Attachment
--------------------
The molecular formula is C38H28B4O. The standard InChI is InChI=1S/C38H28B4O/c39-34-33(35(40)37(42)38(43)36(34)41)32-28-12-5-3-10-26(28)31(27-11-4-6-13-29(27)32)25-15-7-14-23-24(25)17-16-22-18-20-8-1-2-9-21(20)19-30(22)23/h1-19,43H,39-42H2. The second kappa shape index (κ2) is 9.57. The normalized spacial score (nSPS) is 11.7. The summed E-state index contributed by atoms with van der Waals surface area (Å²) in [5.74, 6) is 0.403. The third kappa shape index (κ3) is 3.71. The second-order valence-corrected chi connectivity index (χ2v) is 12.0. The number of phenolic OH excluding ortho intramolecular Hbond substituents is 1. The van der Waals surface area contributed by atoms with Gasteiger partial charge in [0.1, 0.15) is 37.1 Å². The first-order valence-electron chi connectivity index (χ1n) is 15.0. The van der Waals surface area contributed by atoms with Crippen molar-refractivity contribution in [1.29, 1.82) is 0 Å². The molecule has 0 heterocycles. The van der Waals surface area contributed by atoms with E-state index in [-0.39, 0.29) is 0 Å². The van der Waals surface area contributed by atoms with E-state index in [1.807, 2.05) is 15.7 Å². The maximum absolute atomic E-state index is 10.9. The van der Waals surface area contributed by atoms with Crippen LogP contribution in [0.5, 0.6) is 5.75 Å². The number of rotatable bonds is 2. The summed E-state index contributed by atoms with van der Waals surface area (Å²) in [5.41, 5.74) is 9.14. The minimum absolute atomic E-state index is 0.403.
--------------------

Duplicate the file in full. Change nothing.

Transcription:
The molecular formula is C38H28B4O. The standard InChI is InChI=1S/C38H28B4O/c39-34-33(35(40)37(42)38(43)36(34)41)32-28-12-5-3-10-26(28)31(27-11-4-6-13-29(27)32)25-15-7-14-23-24(25)17-16-22-18-20-8-1-2-9-21(20)19-30(22)23/h1-19,43H,39-42H2. The second kappa shape index (κ2) is 9.57. The normalized spacial score (nSPS) is 11.7. The summed E-state index contributed by atoms with van der Waals surface area (Å²) in [5.74, 6) is 0.403. The third kappa shape index (κ3) is 3.71. The second-order valence-corrected chi connectivity index (χ2v) is 12.0. The number of phenolic OH excluding ortho intramolecular Hbond substituents is 1. The van der Waals surface area contributed by atoms with Gasteiger partial charge in [0.1, 0.15) is 37.1 Å². The first-order valence-electron chi connectivity index (χ1n) is 15.0. The van der Waals surface area contributed by atoms with Crippen molar-refractivity contribution in [1.29, 1.82) is 0 Å². The molecule has 0 heterocycles. The van der Waals surface area contributed by atoms with E-state index in [-0.39, 0.29) is 0 Å². The van der Waals surface area contributed by atoms with E-state index in [1.807, 2.05) is 15.7 Å². The maximum absolute atomic E-state index is 10.9. The van der Waals surface area contributed by atoms with Crippen LogP contribution in [0.5, 0.6) is 5.75 Å². The number of rotatable bonds is 2. The summed E-state index contributed by atoms with van der Waals surface area (Å²) in [5.41, 5.74) is 9.14. The minimum absolute atomic E-state index is 0.403.